Inaccessible PDFs need to be deleted, replaced, or remediated in order to make your web or academic content fully accessible, but how can you determine if a PDF is accessible or not?
Baseline Accessibility : Searchable, Tagged, & Titled PDFs
PDFs are considered to have baseline accessibility if they contain recognizable, tagged text rather than functioning like an image where the text is not properly identified. This can be achieved through automated Optical Character Recognition (OCR)
Testing if your PDF is Searchable
Follow these steps test your PDF to identify if it is searchable. We recommend that you perform both tests, especially on documents with low quality text definition.
Attempt to highlight a word on the page. If you cannot highlight the word, but instead draw a box over the word, then your document does not have recognizable text and therefore is not searchable.
Command + F (Mac) or Control + F (MS):
Use the Find function to see if a word you can visually see in the document is identifiable by AI. If this works, your document is searchable!
Testing if your PDF is Tagged & Titled
“Tagging” is the process of providing structure and meaning to AI recognizable text. Tagged PDFs that have accessible titles and properties benefit users, creators, and our institution. Follow these steps to test if your PDF is tagged and titled appropriately.
View the Tags in your document in Adobe Acrobat Pro by going to View > Show/Hide > Navigation Panes > Tags. A tagged PDF should have tags present and, at a minimum, contain at least one <H1> (Heading Level 1) tag in order to meet baseline accessibility compliance.
Title and Other Properties:
View the document properties in Adobe Acrobat Pro by going to File > Properties:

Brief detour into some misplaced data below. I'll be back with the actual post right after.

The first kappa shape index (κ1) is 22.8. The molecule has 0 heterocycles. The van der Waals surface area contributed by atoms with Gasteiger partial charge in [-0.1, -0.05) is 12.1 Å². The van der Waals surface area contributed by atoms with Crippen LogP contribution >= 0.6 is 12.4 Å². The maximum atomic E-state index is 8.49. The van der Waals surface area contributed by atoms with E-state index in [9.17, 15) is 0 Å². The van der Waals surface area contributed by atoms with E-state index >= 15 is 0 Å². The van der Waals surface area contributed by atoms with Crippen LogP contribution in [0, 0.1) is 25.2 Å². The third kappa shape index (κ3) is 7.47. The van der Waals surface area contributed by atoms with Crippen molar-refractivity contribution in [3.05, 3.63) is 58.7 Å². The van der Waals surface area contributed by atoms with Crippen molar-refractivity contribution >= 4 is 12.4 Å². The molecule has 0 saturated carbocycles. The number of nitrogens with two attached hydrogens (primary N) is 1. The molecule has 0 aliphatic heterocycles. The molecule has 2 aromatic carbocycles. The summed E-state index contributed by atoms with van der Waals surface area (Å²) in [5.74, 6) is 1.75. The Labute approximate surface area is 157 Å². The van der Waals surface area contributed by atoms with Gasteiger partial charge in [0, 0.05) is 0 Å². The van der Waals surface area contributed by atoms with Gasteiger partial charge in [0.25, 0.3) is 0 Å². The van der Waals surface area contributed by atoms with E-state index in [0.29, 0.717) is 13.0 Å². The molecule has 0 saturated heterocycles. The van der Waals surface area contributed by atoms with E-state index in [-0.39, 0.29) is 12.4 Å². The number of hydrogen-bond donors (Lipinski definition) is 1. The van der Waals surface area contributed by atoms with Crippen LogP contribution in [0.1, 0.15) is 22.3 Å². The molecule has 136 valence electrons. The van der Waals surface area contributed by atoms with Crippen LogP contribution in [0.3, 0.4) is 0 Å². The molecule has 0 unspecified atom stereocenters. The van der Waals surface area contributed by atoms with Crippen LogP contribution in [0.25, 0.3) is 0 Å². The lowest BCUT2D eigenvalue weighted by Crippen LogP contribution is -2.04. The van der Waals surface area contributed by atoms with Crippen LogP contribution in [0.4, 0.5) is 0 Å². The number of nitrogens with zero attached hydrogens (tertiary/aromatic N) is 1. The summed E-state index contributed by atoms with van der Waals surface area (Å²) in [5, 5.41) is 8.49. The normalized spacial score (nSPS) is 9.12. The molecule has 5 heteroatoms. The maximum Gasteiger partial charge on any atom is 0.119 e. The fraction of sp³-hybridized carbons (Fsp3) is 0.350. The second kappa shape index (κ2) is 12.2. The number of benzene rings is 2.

- Open the Description tab to view the “Title” element. The title should express the name of your document in plain language, not structured like a file name.
- Open the Initial View tab within the same dialogue box and ensure that under Window Options the Show attribute is set to “Document Title.”
- Open the Advanced tab within the same dialogue box and ensure that under Reading Options the Language attribute is set to the correct language
Fully Accessible: Screen Reader Accessible PDFs
Documents that must be fully accessible include documents that are newly created and posted publicly, widely distributed to a broad audience, or required by a student or employee with an accommodation for screen reader accessible file formats.
Automated Testing: Run the Acrobat Accessibility Checker
Go to View > Tools > Accessibility > Open. The Accessibility Panel will open on the right side of your screen.
- From this pane, select Accessibility Check > Start Checking without changing any settings in the dialogue box.
- Evaluate the results produced by the Accessibility Checker in the pane that appears on the left side of your screen.
- Color contrast and reading order will always require a manual check, but if additional issues are present your document is not fully accessible.